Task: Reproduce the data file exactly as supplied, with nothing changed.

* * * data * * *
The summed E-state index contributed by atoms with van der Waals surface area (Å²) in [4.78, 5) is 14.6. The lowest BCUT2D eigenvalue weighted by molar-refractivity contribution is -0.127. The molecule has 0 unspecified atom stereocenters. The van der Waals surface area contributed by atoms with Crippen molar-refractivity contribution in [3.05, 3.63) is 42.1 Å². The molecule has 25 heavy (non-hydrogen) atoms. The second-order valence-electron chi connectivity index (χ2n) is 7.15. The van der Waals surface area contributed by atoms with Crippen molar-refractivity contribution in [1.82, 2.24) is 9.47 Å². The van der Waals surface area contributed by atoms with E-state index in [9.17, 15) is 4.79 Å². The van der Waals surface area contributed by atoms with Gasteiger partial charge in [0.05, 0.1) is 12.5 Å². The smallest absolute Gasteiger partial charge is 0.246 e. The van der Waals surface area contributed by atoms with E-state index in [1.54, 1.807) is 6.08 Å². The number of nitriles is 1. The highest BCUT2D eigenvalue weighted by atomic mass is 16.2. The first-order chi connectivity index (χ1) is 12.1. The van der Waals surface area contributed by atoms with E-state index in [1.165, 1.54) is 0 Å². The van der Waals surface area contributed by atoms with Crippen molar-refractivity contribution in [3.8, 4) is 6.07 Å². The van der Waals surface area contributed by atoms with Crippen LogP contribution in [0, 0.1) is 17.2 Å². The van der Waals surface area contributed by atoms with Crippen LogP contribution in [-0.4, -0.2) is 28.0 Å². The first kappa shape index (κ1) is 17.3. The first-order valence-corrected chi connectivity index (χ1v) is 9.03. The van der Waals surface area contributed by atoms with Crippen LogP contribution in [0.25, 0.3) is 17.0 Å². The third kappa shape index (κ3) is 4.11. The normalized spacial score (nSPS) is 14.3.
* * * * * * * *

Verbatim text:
The summed E-state index contributed by atoms with van der Waals surface area (Å²) in [4.78, 5) is 14.6. The lowest BCUT2D eigenvalue weighted by molar-refractivity contribution is -0.127. The molecule has 0 unspecified atom stereocenters. The van der Waals surface area contributed by atoms with Crippen molar-refractivity contribution in [3.05, 3.63) is 42.1 Å². The molecule has 25 heavy (non-hydrogen) atoms. The second-order valence-electron chi connectivity index (χ2n) is 7.15. The van der Waals surface area contributed by atoms with Crippen molar-refractivity contribution in [1.82, 2.24) is 9.47 Å². The van der Waals surface area contributed by atoms with E-state index in [9.17, 15) is 4.79 Å². The van der Waals surface area contributed by atoms with Gasteiger partial charge in [0.05, 0.1) is 12.5 Å². The smallest absolute Gasteiger partial charge is 0.246 e. The van der Waals surface area contributed by atoms with E-state index in [1.54, 1.807) is 6.08 Å². The number of nitriles is 1. The highest BCUT2D eigenvalue weighted by atomic mass is 16.2. The first-order chi connectivity index (χ1) is 12.1. The van der Waals surface area contributed by atoms with E-state index in [1.165, 1.54) is 0 Å². The van der Waals surface area contributed by atoms with Crippen molar-refractivity contribution in [3.8, 4) is 6.07 Å². The van der Waals surface area contributed by atoms with Crippen LogP contribution in [0, 0.1) is 17.2 Å². The van der Waals surface area contributed by atoms with Crippen LogP contribution in [-0.4, -0.2) is 28.0 Å². The first kappa shape index (κ1) is 17.3. The first-order valence-corrected chi connectivity index (χ1v) is 9.03. The van der Waals surface area contributed by atoms with Crippen LogP contribution in [0.25, 0.3) is 17.0 Å². The third kappa shape index (κ3) is 4.11. The normalized spacial score (nSPS) is 14.3.